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Direct and spillover effects of forced sales on house prices: Evidence from the Netherlands

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  • Mocking, Remco
  • Overvest, Bastiaan

Abstract

We estimate the effects of forced sales on the Dutch housing market. A forced sale may have two distinct effects: a lower transaction price of the property itself (“direct effect”) and lower transaction prices for unforced nearby transactions (“spillover effect”). We estimate both effects. We employ an unusual rich dataset of about 750000 house transactions in the Netherlands between 2007 and 2013. To identify the effects of forced sales we control for neighborhood-time effects, detailed house characteristics, and use both a quasi difference-in-differences specification and a repeat-sales specification. A forced sale results in a price discount of about 5% and a nearby forced sale reduces the transaction price by about 0.6%.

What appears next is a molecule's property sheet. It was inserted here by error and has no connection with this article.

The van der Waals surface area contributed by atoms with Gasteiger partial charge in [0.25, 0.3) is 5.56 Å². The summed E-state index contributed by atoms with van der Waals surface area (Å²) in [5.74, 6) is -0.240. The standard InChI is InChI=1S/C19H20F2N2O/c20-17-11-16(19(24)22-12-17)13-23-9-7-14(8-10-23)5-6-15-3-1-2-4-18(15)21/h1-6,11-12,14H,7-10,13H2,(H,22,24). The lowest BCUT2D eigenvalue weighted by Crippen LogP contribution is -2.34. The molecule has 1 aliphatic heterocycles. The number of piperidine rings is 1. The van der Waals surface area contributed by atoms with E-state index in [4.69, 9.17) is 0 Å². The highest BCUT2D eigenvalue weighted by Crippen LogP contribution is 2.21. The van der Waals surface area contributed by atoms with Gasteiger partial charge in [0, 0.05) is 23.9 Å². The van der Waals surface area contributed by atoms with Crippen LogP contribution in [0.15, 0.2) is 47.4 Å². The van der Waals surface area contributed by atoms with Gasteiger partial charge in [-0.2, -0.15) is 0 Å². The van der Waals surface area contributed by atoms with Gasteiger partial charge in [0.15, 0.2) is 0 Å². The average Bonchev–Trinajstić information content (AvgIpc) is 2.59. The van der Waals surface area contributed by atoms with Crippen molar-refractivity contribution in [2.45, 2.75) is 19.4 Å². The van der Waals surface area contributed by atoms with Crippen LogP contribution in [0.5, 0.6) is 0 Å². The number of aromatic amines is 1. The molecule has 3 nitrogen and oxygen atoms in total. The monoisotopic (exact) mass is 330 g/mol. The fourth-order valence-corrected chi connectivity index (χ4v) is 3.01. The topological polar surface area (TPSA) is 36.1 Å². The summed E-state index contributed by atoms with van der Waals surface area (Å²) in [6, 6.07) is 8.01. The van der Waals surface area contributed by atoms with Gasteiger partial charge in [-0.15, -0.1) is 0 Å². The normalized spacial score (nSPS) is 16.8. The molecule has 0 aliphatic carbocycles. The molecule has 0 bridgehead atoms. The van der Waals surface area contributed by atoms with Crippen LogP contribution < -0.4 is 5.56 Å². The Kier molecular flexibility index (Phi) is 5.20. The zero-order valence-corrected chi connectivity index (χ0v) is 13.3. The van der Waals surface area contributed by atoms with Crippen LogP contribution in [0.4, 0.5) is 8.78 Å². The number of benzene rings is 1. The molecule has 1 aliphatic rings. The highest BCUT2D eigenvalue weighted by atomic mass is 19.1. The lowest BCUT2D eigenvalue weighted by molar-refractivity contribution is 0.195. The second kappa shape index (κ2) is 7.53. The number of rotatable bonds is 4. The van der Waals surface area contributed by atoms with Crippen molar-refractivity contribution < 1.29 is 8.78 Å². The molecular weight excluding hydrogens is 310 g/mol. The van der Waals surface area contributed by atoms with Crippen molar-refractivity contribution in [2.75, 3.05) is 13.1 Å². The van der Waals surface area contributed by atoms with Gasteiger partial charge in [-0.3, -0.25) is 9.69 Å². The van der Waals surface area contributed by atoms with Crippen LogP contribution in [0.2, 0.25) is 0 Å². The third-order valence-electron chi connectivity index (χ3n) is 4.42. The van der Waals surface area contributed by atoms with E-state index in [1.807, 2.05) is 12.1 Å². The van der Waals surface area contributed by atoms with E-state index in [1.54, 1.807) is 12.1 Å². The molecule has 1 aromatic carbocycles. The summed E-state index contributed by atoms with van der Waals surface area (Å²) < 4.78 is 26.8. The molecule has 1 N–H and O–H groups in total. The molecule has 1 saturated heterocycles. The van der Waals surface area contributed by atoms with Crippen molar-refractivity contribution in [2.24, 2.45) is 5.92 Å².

Suggested Citation

  • Mocking, Remco & Overvest, Bastiaan, 2017. "Direct and spillover effects of forced sales on house prices: Evidence from the Netherlands," Journal of Housing Economics, Elsevier, vol. 38(C), pages 50-61.
  • Handle: RePEc:eee:jhouse:v:38:y:2017:i:c:p:50-61
    DOI: 10.1016/j.jhe.2017.10.002
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    References listed on IDEAS

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    Cited by:

    1. Renigier-Biłozor, Małgorzata & Walacik, Marek & Źróbek, Sabina & d’Amato, Maurizio, 2018. "Forced sale discount on property market – How to assess it?," Land Use Policy, Elsevier, vol. 78(C), pages 104-115.
    2. van Veldhuizen, Sander & Vogt, Benedikt & Voogt, Bart, 2020. "Negative home equity reduces household mobility: Evidence from administrative data," Journal of Housing Economics, Elsevier, vol. 47(C).

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    More about this item

    Keywords

    Forced sales; Mortgages; Housing market; Externalities;
    All these keywords.

    JEL classification:

    • G21 - Financial Economics - - Financial Institutions and Services - - - Banks; Other Depository Institutions; Micro Finance Institutions; Mortgages
    • R20 - Urban, Rural, Regional, Real Estate, and Transportation Economics - - Household Analysis - - - General
    • R31 - Urban, Rural, Regional, Real Estate, and Transportation Economics - - Real Estate Markets, Spatial Production Analysis, and Firm Location - - - Housing Supply and Markets

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